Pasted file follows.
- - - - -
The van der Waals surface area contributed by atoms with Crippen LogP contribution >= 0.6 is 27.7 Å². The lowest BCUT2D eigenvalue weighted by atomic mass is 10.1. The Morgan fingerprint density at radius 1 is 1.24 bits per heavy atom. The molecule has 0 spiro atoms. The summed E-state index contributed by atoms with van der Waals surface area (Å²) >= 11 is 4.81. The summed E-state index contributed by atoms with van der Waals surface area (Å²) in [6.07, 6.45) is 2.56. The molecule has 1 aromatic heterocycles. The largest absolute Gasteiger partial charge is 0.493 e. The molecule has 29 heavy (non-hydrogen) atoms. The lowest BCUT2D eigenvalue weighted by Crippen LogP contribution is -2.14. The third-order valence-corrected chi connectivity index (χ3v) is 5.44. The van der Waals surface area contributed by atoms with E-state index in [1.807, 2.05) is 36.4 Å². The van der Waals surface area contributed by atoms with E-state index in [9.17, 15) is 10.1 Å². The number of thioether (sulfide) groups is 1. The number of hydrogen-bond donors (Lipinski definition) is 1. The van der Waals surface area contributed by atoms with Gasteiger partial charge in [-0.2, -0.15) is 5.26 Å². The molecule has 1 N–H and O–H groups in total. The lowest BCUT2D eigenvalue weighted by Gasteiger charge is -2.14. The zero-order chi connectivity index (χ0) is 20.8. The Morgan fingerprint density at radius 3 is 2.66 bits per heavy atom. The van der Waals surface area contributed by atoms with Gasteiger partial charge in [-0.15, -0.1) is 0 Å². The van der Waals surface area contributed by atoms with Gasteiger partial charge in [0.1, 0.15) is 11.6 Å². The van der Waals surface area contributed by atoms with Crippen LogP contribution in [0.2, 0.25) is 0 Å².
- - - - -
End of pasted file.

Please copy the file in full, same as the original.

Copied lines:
The van der Waals surface area contributed by atoms with Crippen LogP contribution >= 0.6 is 27.7 Å². The lowest BCUT2D eigenvalue weighted by atomic mass is 10.1. The Morgan fingerprint density at radius 1 is 1.24 bits per heavy atom. The molecule has 0 spiro atoms. The summed E-state index contributed by atoms with van der Waals surface area (Å²) >= 11 is 4.81. The summed E-state index contributed by atoms with van der Waals surface area (Å²) in [6.07, 6.45) is 2.56. The molecule has 1 aromatic heterocycles. The largest absolute Gasteiger partial charge is 0.493 e. The molecule has 29 heavy (non-hydrogen) atoms. The lowest BCUT2D eigenvalue weighted by Crippen LogP contribution is -2.14. The third-order valence-corrected chi connectivity index (χ3v) is 5.44. The van der Waals surface area contributed by atoms with E-state index in [1.807, 2.05) is 36.4 Å². The van der Waals surface area contributed by atoms with E-state index in [9.17, 15) is 10.1 Å². The number of thioether (sulfide) groups is 1. The number of hydrogen-bond donors (Lipinski definition) is 1. The van der Waals surface area contributed by atoms with Gasteiger partial charge in [-0.2, -0.15) is 5.26 Å². The molecule has 1 N–H and O–H groups in total. The lowest BCUT2D eigenvalue weighted by Gasteiger charge is -2.14. The zero-order chi connectivity index (χ0) is 20.8. The Morgan fingerprint density at radius 3 is 2.66 bits per heavy atom. The van der Waals surface area contributed by atoms with Gasteiger partial charge in [-0.15, -0.1) is 0 Å². The van der Waals surface area contributed by atoms with Gasteiger partial charge in [0.1, 0.15) is 11.6 Å². The van der Waals surface area contributed by atoms with Crippen LogP contribution in [0.2, 0.25) is 0 Å².